Least cost subsidy auction indicates Indian rural areas commercially viable

Posted on March 28, 2007  /  1 Comments

The Indian government held least cost subsidy auction (lowest bid for subsidy is the winner) in two parts to disburse the world’s second largest Universal Service Obligation Fund (USOF) for rolling out mobile services in rural areas across the country. For the purposes of the auction, India has been divided into 81 clusters. Part A of the auction disbursed funds for passive infrastructure like towers and Part B dealt with the actual deployment of mobile services.

The bidding has been intense for deployment of mobile services (Part B) and most of the bids were for zero subsidy fund and in some cases negative bids were made! This strongly indicates that mobile operators in India perceive deploying mobile services in India’s rural areas to be commercially viable. Of the 81 clusters, results have been declared for 24 clusters that have been won by BSNL, Dishnet Wireless and Reliance. The remaining 57 clusters have to be re-bid because of tie between the third and fourth operators! The absence of Bharti from the list is a bit surprising.

The results of Part A of the auction for deploying passive infrastructures like towers and base stations were more uneven. BSNL has won 80% of the $570 million USO fund to deploy passive infrastructure like mobile towers in rural areas across the country.  BSNL won 63 of those clusters and will be deploying around 6000 mobile tower, the remaining clusters were won by other operators.

The USO least cost subsidy auction for fixed lines that was held in the past also resulted in BSNL bagging the majority of the clusters. However, unlike the previous auction the current auction resulted in bids being about 30% lower than the benchmark bidding rate due to “severe competition and bidder interest.” That is indeed a positive development.

More from the Hindu.

1 Comment

  1. From the Economist, March 29:

    [..]But something rather odd happened in India: in 38 of the 81 regions on offer, many mobile operators bid zero. In other words, they asked for no subsidies at all. In 15 regions, India’s biggest operator, Bharti Airtel, even offered to pay. As a result, barely one-quarter of the 40 billion rupees ($920m) available in subsidies is likely to be allocated. If operators reckon there is money to be made running mobile networks even in some of the poorest parts of the world, have USFs had their day?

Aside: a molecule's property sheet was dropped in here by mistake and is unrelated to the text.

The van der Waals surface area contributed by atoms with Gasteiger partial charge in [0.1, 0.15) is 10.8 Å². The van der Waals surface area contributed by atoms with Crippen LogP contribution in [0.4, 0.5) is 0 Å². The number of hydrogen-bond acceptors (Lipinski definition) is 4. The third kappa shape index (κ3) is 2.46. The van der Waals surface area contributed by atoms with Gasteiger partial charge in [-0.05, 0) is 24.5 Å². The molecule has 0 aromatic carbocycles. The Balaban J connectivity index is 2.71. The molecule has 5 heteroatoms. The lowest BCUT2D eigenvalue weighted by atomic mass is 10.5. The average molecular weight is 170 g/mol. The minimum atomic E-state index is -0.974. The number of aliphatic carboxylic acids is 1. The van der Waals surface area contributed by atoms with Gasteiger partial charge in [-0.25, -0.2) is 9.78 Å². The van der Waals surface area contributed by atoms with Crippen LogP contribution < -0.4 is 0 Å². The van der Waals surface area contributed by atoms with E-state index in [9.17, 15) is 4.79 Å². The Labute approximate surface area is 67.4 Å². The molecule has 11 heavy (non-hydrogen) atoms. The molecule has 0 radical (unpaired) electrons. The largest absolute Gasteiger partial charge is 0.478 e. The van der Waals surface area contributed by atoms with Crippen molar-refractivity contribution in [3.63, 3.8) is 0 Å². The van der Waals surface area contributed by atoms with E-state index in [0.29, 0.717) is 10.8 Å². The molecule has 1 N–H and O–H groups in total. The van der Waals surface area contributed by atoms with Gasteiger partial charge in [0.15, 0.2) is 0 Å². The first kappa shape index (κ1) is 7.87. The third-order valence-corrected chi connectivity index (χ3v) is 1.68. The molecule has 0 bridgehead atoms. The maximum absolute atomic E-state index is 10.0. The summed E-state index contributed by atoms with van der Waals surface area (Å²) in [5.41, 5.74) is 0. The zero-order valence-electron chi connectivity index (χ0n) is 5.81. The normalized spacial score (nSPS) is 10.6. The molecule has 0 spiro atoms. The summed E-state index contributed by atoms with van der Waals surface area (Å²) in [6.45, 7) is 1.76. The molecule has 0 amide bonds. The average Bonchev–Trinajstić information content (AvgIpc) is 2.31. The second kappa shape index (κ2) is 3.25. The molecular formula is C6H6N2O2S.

Not exactly. Although Indian operators are rejecting subsidies for network equipment, they will still benefit indirectly from the fund, since it is also used to subsidise the establishment of shared sites for mobile-phone base-stations. Even so, India joins other countries, such as Nigeria and South Africa, where commercial mobile networks are rapidly expanding into areas previously considered uneconomical.

    In countries where mobile mania is less acute, USFs can help to get the ball rolling. They have been particularly successful in Latin America. A recent study found that Peru’s USF helped to reduce the rural population’s average distance from a telephone from 56km (35 miles) in 1999 to 5.7km in 2002. This kind of achievement has encouraged countries in Asia, the Middle East and Africa, from Mongolia to Morocco, to establish funds. Around 2-5% of the world’s population lives in areas where mobile services can be provided only at a loss, according to a report from the GSMA, an industry lobby group, and Intelecon, a consultancy.

    As a result there remains a need for USFs, says Andrew Dymond of Intelecon. But funds are often managed inefficiently. Some governments collect huge sums which they then fail to spend. In India, around 5% of operators’ revenues go to the USF; Brazil has yet to spend any of the $2 billion it has collected. Elsewhere, regulators have chosen to allocate the funds to extending fixed-line networks, rather than cheaper mobile networks.

    The advent of broadband-internet connections is also changing attitudes to USFs. Since broadband links can carry both voice and data, some countries (such as Chile) are starting to subsidise broadband roll-out instead of just concentrating on phones. And with so much of its 75 billion rupee fund unspent, India’s government is drafting proposals to subsidise the provision of broadband to every village.

    But not everyone agrees that this is the right approach. Rather than subsidising village broadband, funds should be used to provide high-speed access at a district level, says Juan Navas-Sabater of the World Bank. It is then possible for a market to develop in which schools, hospitals and local councils buy capacity and entrepreneurs can establish self-sustaining private telecentres. This model is already taking hold in Uganda, Mongolia, Burkina Faso and Malawi. For universal-service funds and for telecoms in general, the trend is clear: phones first, broadband later.